Ofsted found that leaders had “succeeded in embedding a culture of learning across the workforce”.

It starts from when the Newly Qualified Social Worker (NQSW) joins the Board Assessed and Supported Year of Employment (ASYE).

Service and Assessment Team social workers Kyle and Nadeen both praise the quality of the ASYE program, which begins with a four-week summer school of full-time training before NQSWs begin work in their teams.

Nadeen, social worker in Manchester

Nadeen (credit: Mark Waugh)

“What they provide is good,” says Nadeen. “They’re really good at getting feedback from those who have gone through the training so that it reflects what we want. There’s something here for everyone. I’ve taken something from all the training I’ve had. followed.

In addition to formal training and supervision, practitioners also benefit from strong peer support within their teams and from the work of Debbie and her fellow consultants across the city.

Says Kyle, “If we’re really struggling with a job, you can go to the consultant and he’ll give us some really creative, critical supervision around the families.”

He says he’s found it particularly helpful when it comes to domestic violence.

“It shows that Manchester take care of our staff”

Debbie says Manchester have developed a “strong offer” when it comes to wellbeing, listening to staff and not being afraid to try new things.

“We had massages in April, in May I did mindfulness in all offices, we also had therapy dogs in May, there’s yoga in July,” she says. “I also set up creative writing workshops.

Manchester is also considering the introduction of Schwartz Rounds, which involve the use of collaborative focus groups to allow practitioners to share the emotional aspects of their roles, in order to reduce psychological distress.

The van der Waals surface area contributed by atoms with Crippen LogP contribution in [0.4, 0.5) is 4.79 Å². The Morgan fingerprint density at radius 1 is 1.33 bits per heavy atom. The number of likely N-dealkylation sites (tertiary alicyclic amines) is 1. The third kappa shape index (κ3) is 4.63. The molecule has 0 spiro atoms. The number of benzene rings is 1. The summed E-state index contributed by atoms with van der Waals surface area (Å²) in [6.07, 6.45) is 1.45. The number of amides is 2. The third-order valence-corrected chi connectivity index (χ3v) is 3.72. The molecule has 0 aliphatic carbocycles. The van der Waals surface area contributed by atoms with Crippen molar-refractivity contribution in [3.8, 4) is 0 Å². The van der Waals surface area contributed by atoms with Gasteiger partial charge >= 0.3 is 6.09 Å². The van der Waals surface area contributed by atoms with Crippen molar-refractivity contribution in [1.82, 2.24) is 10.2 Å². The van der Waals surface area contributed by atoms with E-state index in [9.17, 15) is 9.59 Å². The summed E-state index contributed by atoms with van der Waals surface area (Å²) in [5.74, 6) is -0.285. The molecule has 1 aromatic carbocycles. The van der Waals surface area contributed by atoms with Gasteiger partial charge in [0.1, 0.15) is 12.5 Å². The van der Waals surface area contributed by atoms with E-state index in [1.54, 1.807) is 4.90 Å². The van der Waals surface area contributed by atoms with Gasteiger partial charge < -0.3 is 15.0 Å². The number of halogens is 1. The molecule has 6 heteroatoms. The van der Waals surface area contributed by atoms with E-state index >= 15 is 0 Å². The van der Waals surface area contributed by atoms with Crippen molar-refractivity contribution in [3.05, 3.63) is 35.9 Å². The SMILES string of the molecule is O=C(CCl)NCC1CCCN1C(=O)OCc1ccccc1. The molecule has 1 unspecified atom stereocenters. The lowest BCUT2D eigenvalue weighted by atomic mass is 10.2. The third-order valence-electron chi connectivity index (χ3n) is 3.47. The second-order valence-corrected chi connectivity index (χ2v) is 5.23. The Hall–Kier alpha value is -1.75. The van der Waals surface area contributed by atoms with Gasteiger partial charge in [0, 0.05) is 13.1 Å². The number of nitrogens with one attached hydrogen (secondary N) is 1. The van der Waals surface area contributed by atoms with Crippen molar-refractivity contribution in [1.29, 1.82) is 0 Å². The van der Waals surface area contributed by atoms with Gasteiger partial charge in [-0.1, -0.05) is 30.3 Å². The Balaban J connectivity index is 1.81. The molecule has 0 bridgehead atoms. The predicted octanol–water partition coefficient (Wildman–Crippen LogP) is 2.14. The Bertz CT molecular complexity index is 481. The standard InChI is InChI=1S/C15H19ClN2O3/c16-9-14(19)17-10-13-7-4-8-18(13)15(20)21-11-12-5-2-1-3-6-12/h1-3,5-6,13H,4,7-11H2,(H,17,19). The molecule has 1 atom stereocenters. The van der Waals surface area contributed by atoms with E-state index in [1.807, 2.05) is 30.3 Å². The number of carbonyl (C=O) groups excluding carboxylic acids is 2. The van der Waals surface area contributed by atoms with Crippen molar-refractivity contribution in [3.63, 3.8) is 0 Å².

“Schwartz Rounds has been proven to help with psychological distress and ensuring it’s a key offering letting people know Manchester are looking after our staff,” adds Debbie.

“You can progress quickly”

Investing in practitioner support, learning, and well-being also pays off in how quickly you can advance your career in the city.

Graduating in 2017 – after completing a year of authority training through the Frontline program – Naomi became an advanced practitioner in three years.

She attributes this to two factors: the fast pace of work and management support.

“In Manchester, the progression is quite fast compared to other authorities. I was able to take this step and I was supported to do so by my managers,” she says.

Naomi has more recently progressed again to the role of Case Progression Manager in Central Manchester. The position has always focused on following families through the pre-procedure process, but has expanded to examine the quality of social work interventions and the experience of families across the system.

Naomi says the expansion of the role is indicative of Manchester not resting on their laurels.

“Manchester are asking questions about what we are doing and how we can do better,” she said. “Nobody thinks ‘it’s okay, we have our good now’. We all agree that we can go much further and the people who will benefit from it are the children, that’s why we are doing the work.

Recognize diversity

Practitioners are also positive about the experience of working in a city as diverse as Manchester, where a third of the population was non-white at the time of the 2011 census, more than double the national average.

“I’ve worked with a lot of great young people from a variety of backgrounds, which is far more common in central Manchester than in other local communities,” says Naomi. “No two family circumstances are the same, so there’s a lot of variety but plenty of reason to be optimistic. What I have discovered is that families are incredibly resilient and most often it is a privilege to work with them.

However, it also recognizes the need to ensure that its workforce – particularly at the executive and management level – is representative of these communities.

Lucy says she has just completed a leadership program for women from black, Asian or minority ethnic backgrounds, and “the focus is on providing opportunity.”